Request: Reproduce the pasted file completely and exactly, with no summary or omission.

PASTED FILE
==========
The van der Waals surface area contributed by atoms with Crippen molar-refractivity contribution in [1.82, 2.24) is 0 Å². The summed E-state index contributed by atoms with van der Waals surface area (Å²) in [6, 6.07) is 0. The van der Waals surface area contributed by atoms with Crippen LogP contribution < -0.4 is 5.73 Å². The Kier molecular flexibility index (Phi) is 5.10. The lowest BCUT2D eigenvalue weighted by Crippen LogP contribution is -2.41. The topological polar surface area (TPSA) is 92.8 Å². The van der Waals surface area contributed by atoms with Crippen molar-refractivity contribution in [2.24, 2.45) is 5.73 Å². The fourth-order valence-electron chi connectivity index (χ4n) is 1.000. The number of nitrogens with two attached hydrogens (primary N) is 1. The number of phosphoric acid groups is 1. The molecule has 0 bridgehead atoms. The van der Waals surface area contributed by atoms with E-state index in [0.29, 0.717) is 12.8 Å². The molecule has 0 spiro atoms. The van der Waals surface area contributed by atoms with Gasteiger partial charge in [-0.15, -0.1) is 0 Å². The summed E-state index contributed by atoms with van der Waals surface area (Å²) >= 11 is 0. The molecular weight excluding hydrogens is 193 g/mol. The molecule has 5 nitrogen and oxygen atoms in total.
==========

The van der Waals surface area contributed by atoms with Crippen molar-refractivity contribution in [1.82, 2.24) is 0 Å². The summed E-state index contributed by atoms with van der Waals surface area (Å²) in [6, 6.07) is 0. The van der Waals surface area contributed by atoms with Crippen LogP contribution < -0.4 is 5.73 Å². The Kier molecular flexibility index (Phi) is 5.10. The lowest BCUT2D eigenvalue weighted by Crippen LogP contribution is -2.41. The topological polar surface area (TPSA) is 92.8 Å². The van der Waals surface area contributed by atoms with Crippen molar-refractivity contribution in [2.24, 2.45) is 5.73 Å². The fourth-order valence-electron chi connectivity index (χ4n) is 1.000. The number of nitrogens with two attached hydrogens (primary N) is 1. The number of phosphoric acid groups is 1. The molecule has 0 bridgehead atoms. The van der Waals surface area contributed by atoms with E-state index in [0.29, 0.717) is 12.8 Å². The molecule has 0 spiro atoms. The van der Waals surface area contributed by atoms with Gasteiger partial charge in [-0.15, -0.1) is 0 Å². The summed E-state index contributed by atoms with van der Waals surface area (Å²) >= 11 is 0. The molecular weight excluding hydrogens is 193 g/mol. The molecule has 5 nitrogen and oxygen atoms in total.